you it was a bitter mortification to me, and I hope it taught me a lesson. A thing you were doing for your grandmother—not to do it well—I felt sore enough at myself, you can believe. And when I heard of the hospitals that your grandfather had committed to you to build as a memorial to her, I set to work making plans—not because I had the least expectation of being given the work after my other performance, but just from the feeling that if by any toss-up or turn of chance whatever I should have something to do with it, I should be prepared to do it decently—perhaps well enough to atone in some measure for the other thing. You see I'm making a perfectly clean breast of it, Floyd."
"Oh, that's all right," Floyd answered. He was a little embarrassed by Stewart's unusual self-abasement.
"Well, that's the way it started," continued Stewart. "Then I got more and more interested in the matter; finally I could n't think of anything else, and I practically threw over all my other work to give all my time to developing the hospital scheme that had come to me. Why,"—he laughed,—"I used to work downtown till midnight, and kept my draughtsmen working too, I got so interested. But there was n't ever any idea on my part of coming to you and asking you out of friendship to give me the job."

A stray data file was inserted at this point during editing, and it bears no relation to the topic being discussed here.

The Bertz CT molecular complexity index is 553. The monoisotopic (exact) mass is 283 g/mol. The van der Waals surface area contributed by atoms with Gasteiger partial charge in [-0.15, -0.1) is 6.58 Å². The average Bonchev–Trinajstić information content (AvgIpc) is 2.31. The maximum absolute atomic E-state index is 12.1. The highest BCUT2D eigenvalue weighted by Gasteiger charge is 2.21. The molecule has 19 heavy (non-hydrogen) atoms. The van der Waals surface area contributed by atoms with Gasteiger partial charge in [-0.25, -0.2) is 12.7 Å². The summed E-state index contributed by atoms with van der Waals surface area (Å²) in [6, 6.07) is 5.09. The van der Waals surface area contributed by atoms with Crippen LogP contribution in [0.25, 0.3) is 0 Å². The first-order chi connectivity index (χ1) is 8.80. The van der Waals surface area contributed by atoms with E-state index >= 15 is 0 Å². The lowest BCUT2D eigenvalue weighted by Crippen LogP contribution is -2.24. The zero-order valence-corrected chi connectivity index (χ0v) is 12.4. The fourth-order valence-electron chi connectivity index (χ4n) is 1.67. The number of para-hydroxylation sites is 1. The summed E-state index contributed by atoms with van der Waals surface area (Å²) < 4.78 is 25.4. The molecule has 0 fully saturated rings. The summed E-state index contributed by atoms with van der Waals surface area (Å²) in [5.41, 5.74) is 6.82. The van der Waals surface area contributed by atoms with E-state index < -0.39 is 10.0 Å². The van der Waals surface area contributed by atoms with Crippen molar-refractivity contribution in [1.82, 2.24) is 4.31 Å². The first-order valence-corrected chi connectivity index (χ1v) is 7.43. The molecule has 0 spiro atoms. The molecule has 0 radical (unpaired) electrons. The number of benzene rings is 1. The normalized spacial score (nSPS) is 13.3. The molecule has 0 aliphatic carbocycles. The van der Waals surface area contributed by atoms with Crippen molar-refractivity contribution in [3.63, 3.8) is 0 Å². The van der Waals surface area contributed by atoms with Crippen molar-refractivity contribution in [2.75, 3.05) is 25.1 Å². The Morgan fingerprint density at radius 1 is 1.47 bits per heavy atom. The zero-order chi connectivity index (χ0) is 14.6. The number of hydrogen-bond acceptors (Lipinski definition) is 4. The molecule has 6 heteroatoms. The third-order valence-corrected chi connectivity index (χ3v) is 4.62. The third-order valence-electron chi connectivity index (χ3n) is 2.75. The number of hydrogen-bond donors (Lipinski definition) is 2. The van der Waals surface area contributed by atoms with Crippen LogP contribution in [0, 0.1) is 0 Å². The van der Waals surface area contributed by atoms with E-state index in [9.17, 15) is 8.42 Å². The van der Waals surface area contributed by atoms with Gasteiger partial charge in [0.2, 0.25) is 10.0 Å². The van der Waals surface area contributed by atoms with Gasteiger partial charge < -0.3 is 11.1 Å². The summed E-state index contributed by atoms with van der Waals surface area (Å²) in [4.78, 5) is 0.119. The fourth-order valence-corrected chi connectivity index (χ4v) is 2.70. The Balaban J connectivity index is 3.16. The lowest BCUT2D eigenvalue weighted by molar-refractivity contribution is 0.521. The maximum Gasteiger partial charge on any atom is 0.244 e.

"Oh, I understand," Floyd said. "I understand perfectly. You don't need to feel obliged to explain anything, Stewart."
"Ah, but I must, to satisfy my New England conscience if not you," Stewart insisted genially. "Well, the trouble all resulted from my getting too enthusiastic over my plans and showing them to Mr. Dunbar. He became even more enthusiastic than I was, and rushed off to you—to urge my claims. Of course I should n't have made any such appeal—much as I should like to have the opportunity of redeeming myself in your eyes for that fiasco, and confident as I feel that this would square me. But Mr. Dunbar tells me that you mean to place the decision